The governing body's role in spending, monitoring and evaluating the pupil premium
NGA has produced a new research report exploring the governing board’s role in spending, monitoring and evaluating the pupil premium.
Since the introduction of the pupil premium in April 2011, little has been done to recognise the role of the governing board in spending the pupil premium and more needs to be done to understand the impact of governance on supporting disadvantaged pupils.
The key findings from the report are:
- Characteristics of the most effective pupil premium strategies (i.e. those that most strongly correlate with good outcomes for pupils) include: accounting for how every pound of the pupil premium budget is spent; having clear monitoring and success criterion for each initiative; and clarifying which group of pupils will receive funding.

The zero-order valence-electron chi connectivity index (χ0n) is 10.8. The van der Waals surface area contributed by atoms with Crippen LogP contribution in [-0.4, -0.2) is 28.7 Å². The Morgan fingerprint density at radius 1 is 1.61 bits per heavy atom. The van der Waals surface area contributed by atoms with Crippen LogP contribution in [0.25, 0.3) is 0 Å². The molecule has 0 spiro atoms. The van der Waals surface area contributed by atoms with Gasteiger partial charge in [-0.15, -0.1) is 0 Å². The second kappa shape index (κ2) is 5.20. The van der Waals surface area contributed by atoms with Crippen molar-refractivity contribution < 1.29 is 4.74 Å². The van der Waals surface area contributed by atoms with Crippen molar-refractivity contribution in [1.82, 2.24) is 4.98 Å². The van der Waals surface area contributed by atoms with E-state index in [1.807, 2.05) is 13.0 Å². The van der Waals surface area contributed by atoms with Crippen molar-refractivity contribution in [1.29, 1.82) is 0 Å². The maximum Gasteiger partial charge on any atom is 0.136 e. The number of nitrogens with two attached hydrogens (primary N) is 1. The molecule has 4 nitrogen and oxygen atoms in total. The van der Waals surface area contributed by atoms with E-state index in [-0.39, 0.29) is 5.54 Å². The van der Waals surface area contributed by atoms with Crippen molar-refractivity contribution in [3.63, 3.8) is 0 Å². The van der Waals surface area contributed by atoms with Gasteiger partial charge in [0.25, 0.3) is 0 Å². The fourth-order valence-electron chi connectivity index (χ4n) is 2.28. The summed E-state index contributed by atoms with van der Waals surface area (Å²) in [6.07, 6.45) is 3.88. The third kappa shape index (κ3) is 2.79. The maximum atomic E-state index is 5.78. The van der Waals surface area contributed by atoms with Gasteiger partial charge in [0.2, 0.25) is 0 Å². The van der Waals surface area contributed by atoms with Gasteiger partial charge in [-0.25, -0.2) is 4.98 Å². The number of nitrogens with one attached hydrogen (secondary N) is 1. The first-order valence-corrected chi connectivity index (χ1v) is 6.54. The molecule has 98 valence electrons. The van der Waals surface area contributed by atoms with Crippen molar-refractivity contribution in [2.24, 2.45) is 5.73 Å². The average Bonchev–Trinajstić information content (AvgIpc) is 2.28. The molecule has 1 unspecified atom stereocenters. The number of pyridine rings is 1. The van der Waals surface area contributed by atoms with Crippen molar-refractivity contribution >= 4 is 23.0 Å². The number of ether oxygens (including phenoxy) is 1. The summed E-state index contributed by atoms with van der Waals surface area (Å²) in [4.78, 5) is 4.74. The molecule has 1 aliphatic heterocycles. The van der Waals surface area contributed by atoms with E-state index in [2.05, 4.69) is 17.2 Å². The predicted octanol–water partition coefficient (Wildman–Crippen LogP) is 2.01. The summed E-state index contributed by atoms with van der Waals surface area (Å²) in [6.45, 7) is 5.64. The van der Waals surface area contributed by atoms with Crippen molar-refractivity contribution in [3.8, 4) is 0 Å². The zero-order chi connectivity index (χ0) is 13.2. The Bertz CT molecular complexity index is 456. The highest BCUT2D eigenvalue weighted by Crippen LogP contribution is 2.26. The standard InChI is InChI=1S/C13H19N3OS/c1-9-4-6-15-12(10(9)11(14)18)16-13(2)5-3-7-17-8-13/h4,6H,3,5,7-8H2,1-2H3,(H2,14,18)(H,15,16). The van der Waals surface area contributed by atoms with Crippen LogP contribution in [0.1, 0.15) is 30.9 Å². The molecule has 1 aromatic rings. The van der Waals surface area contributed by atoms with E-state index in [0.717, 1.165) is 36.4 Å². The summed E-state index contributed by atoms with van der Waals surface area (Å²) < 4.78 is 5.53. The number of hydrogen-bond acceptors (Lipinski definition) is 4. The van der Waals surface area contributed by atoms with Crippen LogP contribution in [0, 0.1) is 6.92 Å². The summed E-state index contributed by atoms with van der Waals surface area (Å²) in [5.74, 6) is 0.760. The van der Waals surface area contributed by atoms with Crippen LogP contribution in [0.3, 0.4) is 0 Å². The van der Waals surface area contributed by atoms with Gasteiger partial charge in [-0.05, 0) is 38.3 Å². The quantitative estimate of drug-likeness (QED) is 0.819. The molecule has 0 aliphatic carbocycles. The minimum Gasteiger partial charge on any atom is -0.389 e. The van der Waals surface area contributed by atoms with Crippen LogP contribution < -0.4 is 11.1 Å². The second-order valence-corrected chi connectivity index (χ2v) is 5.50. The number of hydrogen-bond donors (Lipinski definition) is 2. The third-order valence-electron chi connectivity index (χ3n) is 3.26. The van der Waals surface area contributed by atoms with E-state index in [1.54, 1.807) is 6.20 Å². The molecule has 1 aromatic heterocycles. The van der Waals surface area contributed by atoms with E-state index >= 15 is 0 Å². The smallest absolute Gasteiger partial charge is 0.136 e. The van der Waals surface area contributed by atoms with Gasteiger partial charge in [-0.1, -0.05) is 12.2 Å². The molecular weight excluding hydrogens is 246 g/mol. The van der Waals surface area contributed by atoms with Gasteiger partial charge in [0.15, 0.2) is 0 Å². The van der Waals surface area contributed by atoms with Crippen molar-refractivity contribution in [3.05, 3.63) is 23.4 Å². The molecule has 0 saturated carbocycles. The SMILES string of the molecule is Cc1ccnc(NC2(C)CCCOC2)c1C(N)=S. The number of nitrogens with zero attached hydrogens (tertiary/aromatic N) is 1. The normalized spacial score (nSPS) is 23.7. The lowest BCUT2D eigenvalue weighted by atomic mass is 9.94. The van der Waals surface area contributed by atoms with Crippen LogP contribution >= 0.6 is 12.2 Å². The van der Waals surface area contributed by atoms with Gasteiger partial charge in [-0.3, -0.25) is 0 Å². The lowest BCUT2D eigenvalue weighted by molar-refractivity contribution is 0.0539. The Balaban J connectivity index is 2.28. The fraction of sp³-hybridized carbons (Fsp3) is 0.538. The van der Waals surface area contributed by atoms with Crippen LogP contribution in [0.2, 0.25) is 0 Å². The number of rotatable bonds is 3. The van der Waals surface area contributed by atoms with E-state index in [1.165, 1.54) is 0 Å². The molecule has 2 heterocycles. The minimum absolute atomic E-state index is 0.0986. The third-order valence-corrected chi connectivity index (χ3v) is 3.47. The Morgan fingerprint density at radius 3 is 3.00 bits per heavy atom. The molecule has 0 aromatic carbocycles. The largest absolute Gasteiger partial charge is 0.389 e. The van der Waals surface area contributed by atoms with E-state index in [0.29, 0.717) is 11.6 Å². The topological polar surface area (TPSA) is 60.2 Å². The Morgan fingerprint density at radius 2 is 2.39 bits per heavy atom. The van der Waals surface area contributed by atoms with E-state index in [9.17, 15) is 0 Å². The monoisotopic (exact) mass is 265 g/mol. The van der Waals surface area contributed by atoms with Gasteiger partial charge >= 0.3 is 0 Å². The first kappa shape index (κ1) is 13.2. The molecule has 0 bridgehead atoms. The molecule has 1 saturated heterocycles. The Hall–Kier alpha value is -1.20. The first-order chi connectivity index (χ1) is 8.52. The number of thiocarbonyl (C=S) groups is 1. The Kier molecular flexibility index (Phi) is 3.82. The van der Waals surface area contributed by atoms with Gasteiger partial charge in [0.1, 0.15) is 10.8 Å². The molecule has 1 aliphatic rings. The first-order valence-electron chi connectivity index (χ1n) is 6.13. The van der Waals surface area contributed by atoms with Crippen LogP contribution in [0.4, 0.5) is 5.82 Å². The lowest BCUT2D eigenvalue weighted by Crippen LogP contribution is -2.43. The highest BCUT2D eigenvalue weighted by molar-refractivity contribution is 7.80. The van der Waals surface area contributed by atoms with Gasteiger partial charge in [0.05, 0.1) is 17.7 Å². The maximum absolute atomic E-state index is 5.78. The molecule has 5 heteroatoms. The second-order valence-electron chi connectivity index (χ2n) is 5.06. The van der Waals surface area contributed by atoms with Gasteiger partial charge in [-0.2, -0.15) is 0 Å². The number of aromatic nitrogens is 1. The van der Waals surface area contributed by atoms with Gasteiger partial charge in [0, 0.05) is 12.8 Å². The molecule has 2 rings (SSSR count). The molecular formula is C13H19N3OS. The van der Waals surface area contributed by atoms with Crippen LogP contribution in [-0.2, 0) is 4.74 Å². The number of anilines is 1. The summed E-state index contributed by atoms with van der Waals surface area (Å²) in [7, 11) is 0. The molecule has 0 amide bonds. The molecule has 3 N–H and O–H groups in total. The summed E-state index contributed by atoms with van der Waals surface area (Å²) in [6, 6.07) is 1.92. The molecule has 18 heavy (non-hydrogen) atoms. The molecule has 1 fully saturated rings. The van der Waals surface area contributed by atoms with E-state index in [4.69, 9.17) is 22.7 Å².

- Analysis uncovered a 'disconnect' between the pastoral barriers to educational achievement facing pupils eligible for the pupil premium and the teaching and learning initiatives which schools are funding through the pupil premium.
- Governing boards view internal data and the opinions of senior members of staff more favourably than external data, academic research and the EEF toolkit when considering how to spend the pupil premium.